August 21, 2015 02:00 PM

CFEngine fixin my FreeNAS

I recently built a new file server and I based it on the well renowned FreeNAS by iXsystems. It’s been pretty solid over the past few weeks but today I ran into an issue. The web ui stopped responding. Actually it turned out that the django service had stopped. Well, that was the perfect opportunity to use CFEngine to make sure I never have the issue again.


I grabbed the cfengine community 3.7.0 package for Freebsd 9.3 package from (thanks guys!) and it installed without issue.

pkg_add cfengine-community-3.7.0_1-freebsd_9.x_amd64.tbz

I just wanted to experiment locally instead of bootstrapping to a policy server so I grabbed the masterfiles source tarball for 3.7.0 and installed the masterfiles policy framework.

tar zxvf cfengine-masterfiles-3.7.0-2.tar.gz
cd cfengine-masterfiles-3.7.0/
make install

Since I am only going to have local policy for now I went ahead and linked inputs to masterfiles.

rm -rf /var/cfengine/inputs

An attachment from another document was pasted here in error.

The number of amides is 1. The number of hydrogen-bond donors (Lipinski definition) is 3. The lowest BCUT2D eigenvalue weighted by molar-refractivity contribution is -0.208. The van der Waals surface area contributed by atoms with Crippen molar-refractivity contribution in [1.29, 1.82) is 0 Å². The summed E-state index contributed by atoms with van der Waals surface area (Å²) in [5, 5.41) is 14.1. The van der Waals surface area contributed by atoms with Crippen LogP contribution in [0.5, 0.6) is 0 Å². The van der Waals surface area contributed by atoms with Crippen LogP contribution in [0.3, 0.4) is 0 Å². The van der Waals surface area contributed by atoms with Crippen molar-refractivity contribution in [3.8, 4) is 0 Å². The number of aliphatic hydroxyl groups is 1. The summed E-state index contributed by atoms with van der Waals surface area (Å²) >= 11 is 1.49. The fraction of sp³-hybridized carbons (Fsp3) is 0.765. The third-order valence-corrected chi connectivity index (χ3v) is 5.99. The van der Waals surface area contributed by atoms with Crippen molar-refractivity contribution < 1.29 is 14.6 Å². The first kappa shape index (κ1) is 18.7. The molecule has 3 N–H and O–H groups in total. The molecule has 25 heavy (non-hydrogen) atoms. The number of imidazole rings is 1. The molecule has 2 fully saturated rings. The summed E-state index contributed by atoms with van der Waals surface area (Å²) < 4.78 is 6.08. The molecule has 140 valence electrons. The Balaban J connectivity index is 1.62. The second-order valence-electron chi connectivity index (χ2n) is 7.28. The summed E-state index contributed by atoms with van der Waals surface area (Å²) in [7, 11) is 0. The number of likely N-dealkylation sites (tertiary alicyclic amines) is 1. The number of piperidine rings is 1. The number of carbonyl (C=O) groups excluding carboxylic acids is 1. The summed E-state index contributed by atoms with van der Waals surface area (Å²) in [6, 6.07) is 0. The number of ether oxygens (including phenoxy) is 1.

ln -s /var/cfengine/masterfiles /var/cfengine/inputs

And then I enabled cfengine.

cfengine3_enable="YES" >> /etc/rc.conf
service start

I enabled autorun for convenience.

sed -i 's/.*services_autorun.*expression.*/      "services_autorun" expression => "any";/' /var/cfengine/masterfiles/controls/3.7/

And then I installed this policy into services/autorun.

wget -O /var/cfengine/masterfiles/services/autorun/

Now any time django decides to die, CFEngine will come along and fix it up.

[root@freenas] ~# service django stop
Stopping django.
Waiting for PIDS: 17087.
[root@freenas] ~# cf-agent -K
[root@freenas] ~# service django status
django is running as pid 17203.
[root@freenas] ~# tail /var/log

Maybe I’ll do some Software Defined Storage :-p

by Nick Anderson at August 21, 2015 04:51 AM

August 20, 2015

League of Professional System Administrators

LISA 2015 Discount Code